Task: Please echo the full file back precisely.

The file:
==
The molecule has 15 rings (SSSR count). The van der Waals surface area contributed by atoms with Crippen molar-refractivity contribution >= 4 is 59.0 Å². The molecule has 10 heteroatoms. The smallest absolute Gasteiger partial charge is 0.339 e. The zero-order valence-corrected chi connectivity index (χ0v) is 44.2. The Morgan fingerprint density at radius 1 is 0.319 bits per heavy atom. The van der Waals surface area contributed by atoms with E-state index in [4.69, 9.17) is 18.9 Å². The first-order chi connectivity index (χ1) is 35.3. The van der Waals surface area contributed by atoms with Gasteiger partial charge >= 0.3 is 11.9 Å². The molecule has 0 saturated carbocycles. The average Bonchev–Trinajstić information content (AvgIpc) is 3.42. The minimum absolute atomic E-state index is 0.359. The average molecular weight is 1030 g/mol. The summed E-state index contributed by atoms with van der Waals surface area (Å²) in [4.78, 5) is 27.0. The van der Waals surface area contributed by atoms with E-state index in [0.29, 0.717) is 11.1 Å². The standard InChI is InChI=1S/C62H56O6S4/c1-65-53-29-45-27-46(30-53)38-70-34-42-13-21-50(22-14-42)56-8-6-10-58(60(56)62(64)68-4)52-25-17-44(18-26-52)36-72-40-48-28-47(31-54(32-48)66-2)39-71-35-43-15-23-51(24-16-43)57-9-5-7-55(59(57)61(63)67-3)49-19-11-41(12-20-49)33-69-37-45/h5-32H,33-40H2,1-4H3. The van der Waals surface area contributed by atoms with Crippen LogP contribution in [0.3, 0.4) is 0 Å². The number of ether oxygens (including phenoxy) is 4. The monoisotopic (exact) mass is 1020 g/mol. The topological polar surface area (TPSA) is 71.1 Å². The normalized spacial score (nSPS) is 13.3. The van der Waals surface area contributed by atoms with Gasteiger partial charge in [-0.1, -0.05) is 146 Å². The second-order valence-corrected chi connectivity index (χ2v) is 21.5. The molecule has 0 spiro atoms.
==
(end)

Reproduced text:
The molecule has 15 rings (SSSR count). The van der Waals surface area contributed by atoms with Crippen molar-refractivity contribution >= 4 is 59.0 Å². The molecule has 10 heteroatoms. The smallest absolute Gasteiger partial charge is 0.339 e. The zero-order valence-corrected chi connectivity index (χ0v) is 44.2. The Morgan fingerprint density at radius 1 is 0.319 bits per heavy atom. The van der Waals surface area contributed by atoms with E-state index in [4.69, 9.17) is 18.9 Å². The first-order chi connectivity index (χ1) is 35.3. The van der Waals surface area contributed by atoms with Gasteiger partial charge >= 0.3 is 11.9 Å². The molecule has 0 saturated carbocycles. The average Bonchev–Trinajstić information content (AvgIpc) is 3.42. The minimum absolute atomic E-state index is 0.359. The average molecular weight is 1030 g/mol. The summed E-state index contributed by atoms with van der Waals surface area (Å²) in [4.78, 5) is 27.0. The van der Waals surface area contributed by atoms with E-state index in [0.29, 0.717) is 11.1 Å². The standard InChI is InChI=1S/C62H56O6S4/c1-65-53-29-45-27-46(30-53)38-70-34-42-13-21-50(22-14-42)56-8-6-10-58(60(56)62(64)68-4)52-25-17-44(18-26-52)36-72-40-48-28-47(31-54(32-48)66-2)39-71-35-43-15-23-51(24-16-43)57-9-5-7-55(59(57)61(63)67-3)49-19-11-41(12-20-49)33-69-37-45/h5-32H,33-40H2,1-4H3. The van der Waals surface area contributed by atoms with Crippen LogP contribution in [0.3, 0.4) is 0 Å². The number of ether oxygens (including phenoxy) is 4. The monoisotopic (exact) mass is 1020 g/mol. The topological polar surface area (TPSA) is 71.1 Å². The normalized spacial score (nSPS) is 13.3. The van der Waals surface area contributed by atoms with Gasteiger partial charge in [-0.1, -0.05) is 146 Å². The second-order valence-corrected chi connectivity index (χ2v) is 21.5. The molecule has 0 spiro atoms.